A Slavic people related to the Wends living near the southern shores of the Baltic Sea, in northeast Germany and northwest Poland, from the early centuries AD before becoming extinct or being assimilated into other ethnic groups by about 1500.
The Obodrits were involved in wars (800-1200) with Danishkings seeking supremacy in the Baltic area. In the meantime, German missionaries had converted them to Christianity.
The German poet Johann Heinrich Voss (1751-1826) born in Mecklenburg-Strelitz, liked to identify himself as an Obodrit to emphasize his Slavic heritage. Obodrits were sufficiently remote and obscure to appeal to the nascent ethnic identifications of Romanticism.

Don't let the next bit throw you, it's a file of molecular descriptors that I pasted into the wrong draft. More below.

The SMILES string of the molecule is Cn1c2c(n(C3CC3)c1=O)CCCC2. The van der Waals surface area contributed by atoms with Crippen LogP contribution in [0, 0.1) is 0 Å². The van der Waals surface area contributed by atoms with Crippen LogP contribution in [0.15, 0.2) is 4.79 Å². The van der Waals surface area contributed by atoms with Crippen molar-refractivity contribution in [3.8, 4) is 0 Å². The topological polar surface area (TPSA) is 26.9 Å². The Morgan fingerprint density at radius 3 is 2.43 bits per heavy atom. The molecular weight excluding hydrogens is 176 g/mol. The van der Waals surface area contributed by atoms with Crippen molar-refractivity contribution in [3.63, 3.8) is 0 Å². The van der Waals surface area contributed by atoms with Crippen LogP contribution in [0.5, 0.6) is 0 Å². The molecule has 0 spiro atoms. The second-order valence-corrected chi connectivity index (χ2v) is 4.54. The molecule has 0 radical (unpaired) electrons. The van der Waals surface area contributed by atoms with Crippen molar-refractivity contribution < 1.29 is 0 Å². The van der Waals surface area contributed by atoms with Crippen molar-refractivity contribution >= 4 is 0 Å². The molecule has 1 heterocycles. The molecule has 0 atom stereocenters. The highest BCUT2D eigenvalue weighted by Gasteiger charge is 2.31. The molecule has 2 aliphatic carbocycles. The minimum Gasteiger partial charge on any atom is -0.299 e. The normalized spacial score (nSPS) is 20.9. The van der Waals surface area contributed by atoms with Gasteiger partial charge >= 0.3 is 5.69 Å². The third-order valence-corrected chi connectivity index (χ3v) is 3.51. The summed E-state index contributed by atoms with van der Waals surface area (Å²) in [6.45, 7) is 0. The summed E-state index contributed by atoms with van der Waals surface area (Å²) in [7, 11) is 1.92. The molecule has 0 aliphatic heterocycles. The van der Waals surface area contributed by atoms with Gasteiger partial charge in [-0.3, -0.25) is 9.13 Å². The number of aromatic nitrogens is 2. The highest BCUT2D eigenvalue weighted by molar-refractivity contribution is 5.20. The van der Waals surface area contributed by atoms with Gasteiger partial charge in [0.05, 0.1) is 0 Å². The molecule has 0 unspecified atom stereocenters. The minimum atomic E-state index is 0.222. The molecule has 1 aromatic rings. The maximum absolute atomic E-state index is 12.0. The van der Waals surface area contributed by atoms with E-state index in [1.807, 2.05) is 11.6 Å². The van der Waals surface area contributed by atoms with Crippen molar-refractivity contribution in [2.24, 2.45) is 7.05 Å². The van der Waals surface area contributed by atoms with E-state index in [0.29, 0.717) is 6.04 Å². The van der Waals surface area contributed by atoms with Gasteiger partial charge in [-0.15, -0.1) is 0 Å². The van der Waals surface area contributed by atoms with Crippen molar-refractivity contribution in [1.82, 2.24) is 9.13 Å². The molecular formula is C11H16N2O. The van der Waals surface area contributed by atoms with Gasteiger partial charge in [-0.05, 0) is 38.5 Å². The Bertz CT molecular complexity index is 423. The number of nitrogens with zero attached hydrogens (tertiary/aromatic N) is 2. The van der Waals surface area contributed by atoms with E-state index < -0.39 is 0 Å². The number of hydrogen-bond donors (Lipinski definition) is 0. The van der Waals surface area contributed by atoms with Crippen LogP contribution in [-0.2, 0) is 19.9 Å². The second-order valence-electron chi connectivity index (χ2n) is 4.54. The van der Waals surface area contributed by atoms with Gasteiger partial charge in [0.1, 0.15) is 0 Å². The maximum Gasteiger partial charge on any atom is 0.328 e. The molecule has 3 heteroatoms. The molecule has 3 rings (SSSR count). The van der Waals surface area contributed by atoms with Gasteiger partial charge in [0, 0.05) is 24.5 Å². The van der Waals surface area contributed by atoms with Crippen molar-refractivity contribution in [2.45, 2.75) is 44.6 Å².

Relations between the Frankish emperor and the Obodrite leaders were very close in the decades around 800, due to the common Saxo-Danish enemy.
Oldenburg (known as Starigard by the Slavs, and Brandehuse by the Scandinavians) was another trading centre in the territory of the Obodrites.
Hedeby remained a Danish town despite its multinational population; in the same way Reric-Mecklenburg was Obodrite, Wolin a town of the Wolin Slavs; Truso, Prussian; Staraja Ladoga, Slav and Finno-Ugrian; and Novgorod an international mercantile centre of the Ilmen Slavs.
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